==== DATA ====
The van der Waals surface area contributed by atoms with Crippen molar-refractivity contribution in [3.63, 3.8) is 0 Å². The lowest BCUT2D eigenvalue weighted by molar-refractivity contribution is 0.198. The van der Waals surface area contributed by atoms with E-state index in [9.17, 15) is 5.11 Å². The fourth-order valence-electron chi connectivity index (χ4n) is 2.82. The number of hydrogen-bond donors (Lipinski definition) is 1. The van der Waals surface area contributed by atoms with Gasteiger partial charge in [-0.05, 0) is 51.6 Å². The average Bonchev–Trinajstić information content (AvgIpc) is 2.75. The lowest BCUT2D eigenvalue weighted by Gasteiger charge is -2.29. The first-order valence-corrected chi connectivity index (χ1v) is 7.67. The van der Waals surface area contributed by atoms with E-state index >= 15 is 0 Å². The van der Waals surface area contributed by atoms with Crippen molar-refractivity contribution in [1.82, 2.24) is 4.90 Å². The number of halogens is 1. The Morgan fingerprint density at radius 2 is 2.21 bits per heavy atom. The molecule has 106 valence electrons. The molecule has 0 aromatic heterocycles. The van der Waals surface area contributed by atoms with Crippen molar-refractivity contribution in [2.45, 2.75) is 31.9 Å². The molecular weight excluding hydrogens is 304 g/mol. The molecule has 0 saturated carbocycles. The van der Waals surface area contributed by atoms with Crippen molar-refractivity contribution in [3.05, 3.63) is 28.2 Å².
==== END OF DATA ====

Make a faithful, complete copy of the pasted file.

The van der Waals surface area contributed by atoms with Crippen molar-refractivity contribution in [3.63, 3.8) is 0 Å². The lowest BCUT2D eigenvalue weighted by molar-refractivity contribution is 0.198. The van der Waals surface area contributed by atoms with E-state index in [9.17, 15) is 5.11 Å². The fourth-order valence-electron chi connectivity index (χ4n) is 2.82. The number of hydrogen-bond donors (Lipinski definition) is 1. The van der Waals surface area contributed by atoms with Gasteiger partial charge in [-0.05, 0) is 51.6 Å². The average Bonchev–Trinajstić information content (AvgIpc) is 2.75. The lowest BCUT2D eigenvalue weighted by Gasteiger charge is -2.29. The first-order valence-corrected chi connectivity index (χ1v) is 7.67. The van der Waals surface area contributed by atoms with E-state index >= 15 is 0 Å². The van der Waals surface area contributed by atoms with Crippen molar-refractivity contribution in [1.82, 2.24) is 4.90 Å². The number of halogens is 1. The Morgan fingerprint density at radius 2 is 2.21 bits per heavy atom. The molecule has 106 valence electrons. The molecule has 0 aromatic heterocycles. The van der Waals surface area contributed by atoms with Crippen molar-refractivity contribution in [2.45, 2.75) is 31.9 Å². The molecular weight excluding hydrogens is 304 g/mol. The molecule has 0 saturated carbocycles. The van der Waals surface area contributed by atoms with Crippen molar-refractivity contribution in [3.05, 3.63) is 28.2 Å².